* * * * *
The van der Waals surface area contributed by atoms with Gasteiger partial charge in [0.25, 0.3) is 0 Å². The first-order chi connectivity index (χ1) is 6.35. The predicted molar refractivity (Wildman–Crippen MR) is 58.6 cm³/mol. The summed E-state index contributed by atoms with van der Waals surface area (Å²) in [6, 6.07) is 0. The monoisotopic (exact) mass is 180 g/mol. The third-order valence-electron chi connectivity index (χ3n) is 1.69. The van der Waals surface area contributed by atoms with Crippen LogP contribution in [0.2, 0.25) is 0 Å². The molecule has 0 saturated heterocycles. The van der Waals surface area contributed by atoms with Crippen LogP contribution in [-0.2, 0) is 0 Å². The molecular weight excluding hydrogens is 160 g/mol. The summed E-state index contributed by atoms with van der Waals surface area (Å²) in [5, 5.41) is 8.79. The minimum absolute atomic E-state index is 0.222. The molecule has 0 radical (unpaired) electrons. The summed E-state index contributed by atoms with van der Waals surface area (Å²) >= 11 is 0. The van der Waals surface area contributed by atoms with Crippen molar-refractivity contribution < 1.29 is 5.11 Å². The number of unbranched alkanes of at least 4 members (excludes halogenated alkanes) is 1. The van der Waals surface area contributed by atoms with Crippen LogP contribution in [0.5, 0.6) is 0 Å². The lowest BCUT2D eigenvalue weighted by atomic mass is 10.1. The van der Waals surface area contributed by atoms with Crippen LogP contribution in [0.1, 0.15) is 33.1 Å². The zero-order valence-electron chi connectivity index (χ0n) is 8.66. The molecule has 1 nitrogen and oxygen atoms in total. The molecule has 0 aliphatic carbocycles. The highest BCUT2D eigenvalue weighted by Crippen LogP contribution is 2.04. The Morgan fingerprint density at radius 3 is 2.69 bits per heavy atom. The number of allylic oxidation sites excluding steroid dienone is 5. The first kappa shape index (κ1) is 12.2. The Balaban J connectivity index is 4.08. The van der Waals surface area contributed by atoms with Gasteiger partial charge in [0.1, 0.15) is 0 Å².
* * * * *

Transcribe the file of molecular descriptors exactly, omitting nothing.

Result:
The van der Waals surface area contributed by atoms with Gasteiger partial charge in [0.25, 0.3) is 0 Å². The first-order chi connectivity index (χ1) is 6.35. The predicted molar refractivity (Wildman–Crippen MR) is 58.6 cm³/mol. The summed E-state index contributed by atoms with van der Waals surface area (Å²) in [6, 6.07) is 0. The monoisotopic (exact) mass is 180 g/mol. The third-order valence-electron chi connectivity index (χ3n) is 1.69. The van der Waals surface area contributed by atoms with Crippen LogP contribution in [0.2, 0.25) is 0 Å². The molecule has 0 saturated heterocycles. The van der Waals surface area contributed by atoms with Crippen LogP contribution in [-0.2, 0) is 0 Å². The molecular weight excluding hydrogens is 160 g/mol. The summed E-state index contributed by atoms with van der Waals surface area (Å²) in [5, 5.41) is 8.79. The minimum absolute atomic E-state index is 0.222. The molecule has 0 radical (unpaired) electrons. The summed E-state index contributed by atoms with van der Waals surface area (Å²) >= 11 is 0. The van der Waals surface area contributed by atoms with Crippen molar-refractivity contribution < 1.29 is 5.11 Å². The number of unbranched alkanes of at least 4 members (excludes halogenated alkanes) is 1. The van der Waals surface area contributed by atoms with Crippen LogP contribution in [0.5, 0.6) is 0 Å². The lowest BCUT2D eigenvalue weighted by atomic mass is 10.1. The van der Waals surface area contributed by atoms with Crippen LogP contribution in [0.1, 0.15) is 33.1 Å². The zero-order valence-electron chi connectivity index (χ0n) is 8.66. The molecule has 1 nitrogen and oxygen atoms in total. The molecule has 0 aliphatic carbocycles. The highest BCUT2D eigenvalue weighted by Crippen LogP contribution is 2.04. The Morgan fingerprint density at radius 3 is 2.69 bits per heavy atom. The number of allylic oxidation sites excluding steroid dienone is 5. The first kappa shape index (κ1) is 12.2. The Balaban J connectivity index is 4.08. The van der Waals surface area contributed by atoms with Gasteiger partial charge in [0.1, 0.15) is 0 Å².